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I am currently reading the book C Programming Language by Ritchie & Kernighan. And I am pretty confused about the usage of EOF in the getchar() function.

First, I want to know why the value of EOF is -1 and why the value of getchar()!=EOF is 0. Pardon me for my question but I really don't understand. I really tried but I can't.

Then I tried to run the example on the book that can count the number of characters using the code below but it seems that I never get out of the loop even if I press enter so I am wondering when would I reach the EOF?

main(){
   long nc;
   nc = 0;
   while (getchar() != EOF)
       ++nc;
   printf("%ld\n", nc);
}

Then, I read the same problem at Problem with EOF in C. Most people advised that instead of using EOF, use the terminator \n or the null terminator '\0' which makes a lot of sense.

Does it mean that the example on the book serves another purpose?

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2  
You do understand that the book you mention is by the original authors of the C language, right? –  David Gelhar Dec 5 '10 at 12:24
    
I almost duped this question. –  Nicholas Pickering Feb 26 '13 at 1:21

3 Answers 3

up vote 21 down vote accepted

EOF indicates "end of file". A newline (which is what happens when you press enter) isn't the end of a file, it's the end of a line, so a newline doesn't terminate this loop.

The code isn't wrong[*], it just doesn't do what you seem to expect. It reads to the end of the input, but you seem to want to read only to the end of a line.

The value of EOF is -1 because it has to be different from any return value from getchar that is an actual character. So getchar returns any character value as an unsigned char, converted to int, which will therefore be non-negative.

If you're typing at the terminal and you want to provoke an end-of-file, use CTRL-D (unix-style systems) or CTRL-Z (Windows). Then after all the input has been read, getchar() will return EOF, and hence getchar() != EOF will be false, and the loop will terminate.

[*] well, it has undefined behavior if the input is more than LONG_MAX characters due to integer overflow, but we can probably forgive that in a simple example.

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i understand now... hehehe –  newbie Dec 5 '10 at 12:42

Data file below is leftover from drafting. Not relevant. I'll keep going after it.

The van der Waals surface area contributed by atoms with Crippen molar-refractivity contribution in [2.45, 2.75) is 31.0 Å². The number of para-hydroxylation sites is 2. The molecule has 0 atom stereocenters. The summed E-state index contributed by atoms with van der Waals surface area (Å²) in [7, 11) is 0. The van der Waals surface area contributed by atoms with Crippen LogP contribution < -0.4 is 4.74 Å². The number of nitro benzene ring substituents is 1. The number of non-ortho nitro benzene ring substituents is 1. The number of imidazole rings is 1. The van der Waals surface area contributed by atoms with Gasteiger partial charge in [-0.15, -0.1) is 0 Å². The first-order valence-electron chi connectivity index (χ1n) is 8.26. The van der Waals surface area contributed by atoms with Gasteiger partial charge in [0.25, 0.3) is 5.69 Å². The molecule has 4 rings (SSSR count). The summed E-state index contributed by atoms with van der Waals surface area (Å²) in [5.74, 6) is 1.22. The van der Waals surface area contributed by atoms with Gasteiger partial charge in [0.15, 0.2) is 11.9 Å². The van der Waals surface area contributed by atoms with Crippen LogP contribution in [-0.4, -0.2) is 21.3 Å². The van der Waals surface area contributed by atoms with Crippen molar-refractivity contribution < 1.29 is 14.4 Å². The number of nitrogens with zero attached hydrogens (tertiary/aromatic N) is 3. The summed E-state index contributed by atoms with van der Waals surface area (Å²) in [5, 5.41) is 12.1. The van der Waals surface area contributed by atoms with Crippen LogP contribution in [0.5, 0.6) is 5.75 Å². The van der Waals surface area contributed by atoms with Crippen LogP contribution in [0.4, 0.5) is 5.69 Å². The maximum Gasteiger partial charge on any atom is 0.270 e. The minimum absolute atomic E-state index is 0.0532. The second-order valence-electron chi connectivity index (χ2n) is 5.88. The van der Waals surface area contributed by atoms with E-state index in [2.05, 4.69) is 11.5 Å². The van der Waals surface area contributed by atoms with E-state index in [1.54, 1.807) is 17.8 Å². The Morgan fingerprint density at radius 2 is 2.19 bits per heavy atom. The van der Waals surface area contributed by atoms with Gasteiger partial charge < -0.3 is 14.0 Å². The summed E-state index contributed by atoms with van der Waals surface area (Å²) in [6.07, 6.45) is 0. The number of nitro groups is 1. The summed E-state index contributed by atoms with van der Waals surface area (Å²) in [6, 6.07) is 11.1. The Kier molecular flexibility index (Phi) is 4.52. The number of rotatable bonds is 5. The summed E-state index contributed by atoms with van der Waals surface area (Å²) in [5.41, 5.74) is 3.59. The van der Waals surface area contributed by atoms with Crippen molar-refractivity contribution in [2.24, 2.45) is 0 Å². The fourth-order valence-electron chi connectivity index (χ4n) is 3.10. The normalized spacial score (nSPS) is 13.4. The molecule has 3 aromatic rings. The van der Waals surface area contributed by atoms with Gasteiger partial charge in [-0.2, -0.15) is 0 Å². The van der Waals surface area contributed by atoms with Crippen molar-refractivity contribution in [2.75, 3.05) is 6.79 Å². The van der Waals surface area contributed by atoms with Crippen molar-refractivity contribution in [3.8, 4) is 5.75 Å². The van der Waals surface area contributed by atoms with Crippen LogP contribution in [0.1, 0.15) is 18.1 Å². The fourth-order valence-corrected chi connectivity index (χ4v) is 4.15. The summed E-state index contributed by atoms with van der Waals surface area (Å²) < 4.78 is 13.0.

@newbie: all this code does is count the number of characters of input. If you want to "remember" the input, you need an array to store the values returned from each of the calls to getchar(), one per character. Or more likely, use a function like fgets to read lots of characters at a time. –  Steve Jessop Dec 5 '10 at 13:12
    
okay. thanks again. I'm just studying :) –  newbie Dec 5 '10 at 13:14
    
i know now the problem.. that's why i can't see the result.. it's because i'm using Dev-C++ and it has no system("pause") so i need to type that in at the end of the code. –  newbie Dec 5 '10 at 13:21

The book is by Kernighan and Ritchie - those are the last names of two different people.

EOF is -1 because that's how it's defined. The name is provided by the standard library headers that you #include. They make it equal to -1 because it has to be something that can't be mistaken for an actual byte read by getchar(). getchar() reports the values of actual bytes using positive number (0 up to 255 inclusive), so -1 works fine for this.

The != operator means "not equal". 0 stands for false, and anything else stands for true. So what happens is, we call the getchar() function, and compare the result to -1 (EOF). If the result was not equal to EOF, then the result is true, because things that are not equal are not equal. If the result was equal to EOF, then the result is false, because things that are equal are not (not equal).

The call to getchar() returns EOF when you reach the "end of file". As far as C is concerned, the 'standard input' (the data you are giving to your program by typing in the command window) is just like a file. Of course, you can always type more, so you need an explicit way to say "I'm done". On Windows systems, this is control-Z. On Unix systems, this is control-D.

The example in the book is not "wrong". It depends on what you actually want to do. Reading until EOF means that you read everything, until the user says "I'm done", and then you can't read any more. Reading until '\n' means that you read a line of input. Reading until '\0' is a bad idea if you expect the user to type the input, because it is either hard or impossible to produce this byte with a keyboard at the command prompt :)

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Control-2 or control-space produces it pretty easily actually... –  R.. Dec 5 '10 at 16:56

That's a lot of questions.

  1. Why EOF is -1: usually -1 in POSIX system calls is returned on error, so i guess the idea is "EOF is kind of error"

  2. any boolean operation (including !=) returns 1 in case it's TRUE, and 0 in case it's FALSE, so getchar() != EOF is 0 when it's FALSE, meaning getchar() returned EOF.

  3. in order to emulate EOF when reading from stdin press Ctrl+D

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Boolean operations return non-zero for true and zero for false. There's a difference. –  JUST MY correct OPINION Dec 5 '10 at 12:29
2  
No, the operators are defined to return 1. Any non-zero value is "true" in a boolean context (for example, an if() or while() condition). –  David Gelhar Dec 5 '10 at 12:34
    
That's 6.5.9/3. –  Steve Jessop Dec 5 '10 at 12:40

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